Watch out consumers, here comes Steve Ballmer! You may already have seen the man's near-psychotic performance at a developers' conference where he chanted "Developers! Developers! Developers!" while dashing around the stage like a shaved gorilla on crystal meth. That's going to change with Zune -- soon you'll see the man shouting "Communities! Communities! Communities!" until they get the jacket laced up at the back again.
We know that Zune is going to be Microsoft's attack on the iPod juggernaut. We don't know much else. But of the many rumours -- built-in games with a clip-on joystick, satellite radio that won't work in Europe, automatic conversion of iTunes collections -- the one that stands out as a new idea is wireless file sharing. That one concept breaks the isolation that personal music has created ever since the Walkman, and makes you part of a community. And that's powerful stuff.
Wireless and digital music players go together so well that it's criminal Apple has ignored wireless for so long. If you've got an iPod, you've got broadband. If you've got broadband, you've got Wi-Fi. So what's with the cable plugged into the back of the computer? What's even more frustrating is the way Apple has added audio to its AirPort wireless access point: plug it into your stereo, and you can play your iTunes songs from your PC over the network. You can't do that with the iPod. But the PC has its own speakers so it doesn't need this half as much as the 'Pod.
But the big thing you get with wireless is other people. It's the most natural thing in the world to share music: you've got something you think is good, you play it to a friend, and if they like it you give them a copy. Like humming a tune in the street: it's not a licenced use of the music but humans do it anyway. And perhaps -- only perhaps -- the Zune will be a bit more human than the iPod.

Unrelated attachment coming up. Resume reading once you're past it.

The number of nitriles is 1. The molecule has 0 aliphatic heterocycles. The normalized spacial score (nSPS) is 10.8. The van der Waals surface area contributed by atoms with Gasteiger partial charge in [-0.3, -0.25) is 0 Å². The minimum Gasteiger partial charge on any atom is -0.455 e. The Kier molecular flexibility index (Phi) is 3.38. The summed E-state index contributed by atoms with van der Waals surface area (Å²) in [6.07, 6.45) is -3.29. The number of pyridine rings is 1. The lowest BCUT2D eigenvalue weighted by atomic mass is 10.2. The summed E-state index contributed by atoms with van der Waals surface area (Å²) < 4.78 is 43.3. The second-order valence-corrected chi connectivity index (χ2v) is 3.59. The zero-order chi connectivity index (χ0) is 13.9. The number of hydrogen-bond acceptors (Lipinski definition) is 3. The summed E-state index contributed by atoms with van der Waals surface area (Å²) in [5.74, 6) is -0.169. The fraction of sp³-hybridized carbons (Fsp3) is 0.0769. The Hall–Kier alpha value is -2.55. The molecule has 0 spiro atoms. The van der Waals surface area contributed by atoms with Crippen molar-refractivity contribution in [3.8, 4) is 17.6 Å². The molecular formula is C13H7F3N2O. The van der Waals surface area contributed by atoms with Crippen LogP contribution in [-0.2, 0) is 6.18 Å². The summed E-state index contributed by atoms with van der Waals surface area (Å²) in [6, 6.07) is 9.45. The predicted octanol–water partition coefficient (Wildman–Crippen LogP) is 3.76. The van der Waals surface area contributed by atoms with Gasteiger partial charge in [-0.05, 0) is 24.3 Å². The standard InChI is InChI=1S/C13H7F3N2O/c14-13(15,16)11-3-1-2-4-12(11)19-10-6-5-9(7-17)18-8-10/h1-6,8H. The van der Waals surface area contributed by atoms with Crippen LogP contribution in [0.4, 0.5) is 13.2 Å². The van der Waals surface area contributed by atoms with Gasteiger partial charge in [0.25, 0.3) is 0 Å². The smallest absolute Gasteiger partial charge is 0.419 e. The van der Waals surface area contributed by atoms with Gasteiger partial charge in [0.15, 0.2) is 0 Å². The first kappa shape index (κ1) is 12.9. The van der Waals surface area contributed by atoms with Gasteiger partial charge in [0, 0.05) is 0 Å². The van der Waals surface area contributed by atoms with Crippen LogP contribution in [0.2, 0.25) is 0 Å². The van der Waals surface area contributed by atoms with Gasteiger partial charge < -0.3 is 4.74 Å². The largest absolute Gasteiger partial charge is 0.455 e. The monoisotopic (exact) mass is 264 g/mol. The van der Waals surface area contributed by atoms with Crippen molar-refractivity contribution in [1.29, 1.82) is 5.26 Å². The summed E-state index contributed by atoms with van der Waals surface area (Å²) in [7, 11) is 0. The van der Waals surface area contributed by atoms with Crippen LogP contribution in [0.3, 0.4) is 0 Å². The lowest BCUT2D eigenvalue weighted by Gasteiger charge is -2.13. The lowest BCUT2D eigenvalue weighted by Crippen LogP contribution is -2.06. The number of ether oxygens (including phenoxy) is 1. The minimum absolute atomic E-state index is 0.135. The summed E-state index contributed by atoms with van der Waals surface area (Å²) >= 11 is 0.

It's an engaging idea, sharing music just by getting close enough to someone to pick up their playlist over the air. Or sitting in the pub, going through your pal's portable collection and nabbing the stuff you've been meaning to check out. No cables, no fuss. There's a poster advertising a new band: if you pause for more than ten seconds in front of it, the sampler's already on your Zune. Even better: the poster tells you there were ten people like you today who did the same thing and like the same music and here's a link to a forum, if you want to talk to them. A community of like minds, free if you're hooked in, impossible if you're not.
The technology's all there. Wireless makes it easy. Whether Microsoft will make it hard again -- your guess is as good as anyone's. It could be a flat-rate service that for a tenner a month will let you download and share as much as you like, providing you share only with other service subscribers. It could be a music shop that only lets you share clips. It could be so larded about with DRM and copy protection that you'd be better off humming into a cassette recorder.
There's another possibility. If Zune is based on Windows (it's not going to be Linux now, is it?), then it'll be easy to hack. We've seen how Sony still can't tie down the PSP to keep it free of software the company doesn't like, and the PSP's operating system is much cleaner than Windows CE. Microsoft might not mind too much: a hacked Zune might bypass some revenue streams, but it will also be something that the company would willingly spend millions to get. It would be cool.
Ah, such fantasies. If Microsoft repeats, of course, we'll end up with a battery-guzzling piece of porta-bloat with all the shareable charisma of halitosis. For every way that the company can get Zune right, there are ten ways for it to fail. Let's hope for the best -- better toys are always welcome, and better toys that remind Apple to come up with some new ideas are more welcome than most. -Rupert Goodwins